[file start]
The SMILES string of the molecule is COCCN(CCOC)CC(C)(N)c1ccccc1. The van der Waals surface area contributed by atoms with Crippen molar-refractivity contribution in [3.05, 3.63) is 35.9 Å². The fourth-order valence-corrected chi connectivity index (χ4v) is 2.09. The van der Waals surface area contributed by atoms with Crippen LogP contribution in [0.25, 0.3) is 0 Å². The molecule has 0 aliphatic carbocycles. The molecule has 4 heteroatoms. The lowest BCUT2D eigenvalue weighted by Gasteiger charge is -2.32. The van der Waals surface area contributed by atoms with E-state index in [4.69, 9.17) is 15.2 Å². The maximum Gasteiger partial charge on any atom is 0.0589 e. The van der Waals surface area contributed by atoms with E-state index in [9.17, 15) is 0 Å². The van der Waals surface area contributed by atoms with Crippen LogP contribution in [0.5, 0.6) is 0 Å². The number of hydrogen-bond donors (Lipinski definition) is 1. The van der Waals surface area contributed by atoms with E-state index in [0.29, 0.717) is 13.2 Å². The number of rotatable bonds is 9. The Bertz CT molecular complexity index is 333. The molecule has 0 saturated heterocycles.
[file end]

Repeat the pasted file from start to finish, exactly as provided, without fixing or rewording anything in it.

The SMILES string of the molecule is COCCN(CCOC)CC(C)(N)c1ccccc1. The van der Waals surface area contributed by atoms with Crippen molar-refractivity contribution in [3.05, 3.63) is 35.9 Å². The fourth-order valence-corrected chi connectivity index (χ4v) is 2.09. The van der Waals surface area contributed by atoms with Crippen LogP contribution in [0.25, 0.3) is 0 Å². The molecule has 0 aliphatic carbocycles. The molecule has 4 heteroatoms. The lowest BCUT2D eigenvalue weighted by Gasteiger charge is -2.32. The van der Waals surface area contributed by atoms with E-state index in [4.69, 9.17) is 15.2 Å². The maximum Gasteiger partial charge on any atom is 0.0589 e. The van der Waals surface area contributed by atoms with E-state index in [9.17, 15) is 0 Å². The van der Waals surface area contributed by atoms with Crippen LogP contribution in [0.5, 0.6) is 0 Å². The number of hydrogen-bond donors (Lipinski definition) is 1. The van der Waals surface area contributed by atoms with E-state index in [0.29, 0.717) is 13.2 Å². The number of rotatable bonds is 9. The Bertz CT molecular complexity index is 333. The molecule has 0 saturated heterocycles.